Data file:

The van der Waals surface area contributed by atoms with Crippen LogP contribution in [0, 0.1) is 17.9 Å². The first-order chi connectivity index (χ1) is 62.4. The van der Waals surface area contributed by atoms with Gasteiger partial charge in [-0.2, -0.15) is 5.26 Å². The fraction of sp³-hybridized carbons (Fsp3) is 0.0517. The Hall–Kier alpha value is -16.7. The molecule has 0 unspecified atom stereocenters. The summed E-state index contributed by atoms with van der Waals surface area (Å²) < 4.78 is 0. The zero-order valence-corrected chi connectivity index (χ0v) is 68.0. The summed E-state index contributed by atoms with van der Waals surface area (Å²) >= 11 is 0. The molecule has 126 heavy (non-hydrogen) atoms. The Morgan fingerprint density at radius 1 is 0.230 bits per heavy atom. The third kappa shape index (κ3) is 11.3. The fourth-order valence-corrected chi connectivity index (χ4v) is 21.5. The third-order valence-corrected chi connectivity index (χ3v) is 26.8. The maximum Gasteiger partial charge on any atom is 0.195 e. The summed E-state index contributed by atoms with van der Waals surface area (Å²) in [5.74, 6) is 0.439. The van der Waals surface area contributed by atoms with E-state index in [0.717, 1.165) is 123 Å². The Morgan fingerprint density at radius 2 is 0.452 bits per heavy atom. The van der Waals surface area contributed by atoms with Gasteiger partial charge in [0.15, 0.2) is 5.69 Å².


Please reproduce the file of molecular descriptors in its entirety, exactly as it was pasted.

The van der Waals surface area contributed by atoms with Crippen LogP contribution in [0, 0.1) is 17.9 Å². The first-order chi connectivity index (χ1) is 62.4. The van der Waals surface area contributed by atoms with Gasteiger partial charge in [-0.2, -0.15) is 5.26 Å². The fraction of sp³-hybridized carbons (Fsp3) is 0.0517. The Hall–Kier alpha value is -16.7. The molecule has 0 unspecified atom stereocenters. The summed E-state index contributed by atoms with van der Waals surface area (Å²) < 4.78 is 0. The zero-order valence-corrected chi connectivity index (χ0v) is 68.0. The summed E-state index contributed by atoms with van der Waals surface area (Å²) >= 11 is 0. The molecule has 126 heavy (non-hydrogen) atoms. The Morgan fingerprint density at radius 1 is 0.230 bits per heavy atom. The third kappa shape index (κ3) is 11.3. The fourth-order valence-corrected chi connectivity index (χ4v) is 21.5. The third-order valence-corrected chi connectivity index (χ3v) is 26.8. The maximum Gasteiger partial charge on any atom is 0.195 e. The summed E-state index contributed by atoms with van der Waals surface area (Å²) in [5.74, 6) is 0.439. The van der Waals surface area contributed by atoms with E-state index in [0.717, 1.165) is 123 Å². The Morgan fingerprint density at radius 2 is 0.452 bits per heavy atom. The van der Waals surface area contributed by atoms with Gasteiger partial charge in [0.15, 0.2) is 5.69 Å².